Journalism stuck its fish hook in my heart as a 14-year-old. The Royal Navy’s task force was steaming towards the Falklands and, as it advanced, my paper round slowed. The front-page photograph of HMS Antelope spraying molten debris into a night sky 8,000 miles away made me late for school, even though I had risen with the lark. There it was: that guilty thrill of being among the first to know, even if it was simply by dint of getting up a couple of hours before my peer group in a Bradford suburb.
The smarter homes on my round took two titles, a broadsheet such as the Guardian or the Times and the Yorkshire Post; a national paper and a paper that believed itself to be a national and which just happened to be based in Leeds. I set my cap at a reporter’s job there and, after university, landed one.
I was in awe of the old lags for whom four-pint liquid lunches provided no impediment to lucid copy. My newsroom chaperone had studied theology at Oxford. His great friend was our main leader writer who told his jokes in Latin before translating them into English. Parochial it was not.
After a few years, and on the advice of the paper’s news editor, I left the YP for the sunlit uplands of television. But when back in Yorkshire, I always buy the paper. It bears the scars of dwindling circulation but retains some of its old elan. It must be a struggle, fighting the good fight against smartphones and shrinking attention spans. Last week, driving through Leeds for the first time in a while, my heart shrank as I saw the YP’s offices, now demolished, save for the old clock tower.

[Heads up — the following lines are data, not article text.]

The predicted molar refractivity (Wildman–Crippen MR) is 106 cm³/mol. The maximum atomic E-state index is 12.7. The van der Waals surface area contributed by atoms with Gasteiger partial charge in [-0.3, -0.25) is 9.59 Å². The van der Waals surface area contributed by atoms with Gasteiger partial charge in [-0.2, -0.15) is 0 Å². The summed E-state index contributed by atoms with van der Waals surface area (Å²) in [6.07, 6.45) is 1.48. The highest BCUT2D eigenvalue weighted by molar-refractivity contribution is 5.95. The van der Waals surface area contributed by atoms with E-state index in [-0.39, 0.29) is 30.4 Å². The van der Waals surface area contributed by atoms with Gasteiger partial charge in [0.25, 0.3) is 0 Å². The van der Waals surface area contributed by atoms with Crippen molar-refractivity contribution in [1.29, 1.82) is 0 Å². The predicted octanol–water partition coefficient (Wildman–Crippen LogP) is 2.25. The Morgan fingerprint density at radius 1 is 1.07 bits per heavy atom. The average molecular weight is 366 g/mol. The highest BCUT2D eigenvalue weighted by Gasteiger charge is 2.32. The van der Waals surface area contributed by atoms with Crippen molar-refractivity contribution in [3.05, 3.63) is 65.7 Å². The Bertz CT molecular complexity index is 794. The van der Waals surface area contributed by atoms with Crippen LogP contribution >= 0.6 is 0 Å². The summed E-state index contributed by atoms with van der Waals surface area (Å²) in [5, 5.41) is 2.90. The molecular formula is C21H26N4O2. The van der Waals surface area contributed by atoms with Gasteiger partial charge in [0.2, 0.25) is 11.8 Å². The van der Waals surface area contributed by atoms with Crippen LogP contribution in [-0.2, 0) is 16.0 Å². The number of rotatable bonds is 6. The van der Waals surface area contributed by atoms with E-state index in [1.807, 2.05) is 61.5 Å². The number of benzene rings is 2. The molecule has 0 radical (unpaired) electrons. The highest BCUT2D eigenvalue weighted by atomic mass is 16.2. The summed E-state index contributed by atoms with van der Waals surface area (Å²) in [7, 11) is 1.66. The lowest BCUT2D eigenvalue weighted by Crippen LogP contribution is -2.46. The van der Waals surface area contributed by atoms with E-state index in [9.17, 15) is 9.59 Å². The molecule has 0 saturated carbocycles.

I was in Yorkshire for my mother’s 70th birthday. She grew up in a family of nine children, seven of whom survived into adulthood. My mother worked, before turning to nursing, in the same textile mill as two of her sisters and her own mother. Her father had a desperate start to life, even by the standards of the West Riding pre-war: his parents died before he left school. The charity of nuns kept his body and soul together.
Recently, I asked my mother about my grandfather’s wartime service. Unremarkable, she said. But at her birthday bash, when I put the same question to her younger brother, a contradictory story of rarely revealed heroism emerged. Will it prove just as difficult for my six children to agree on a definitive parental biography?
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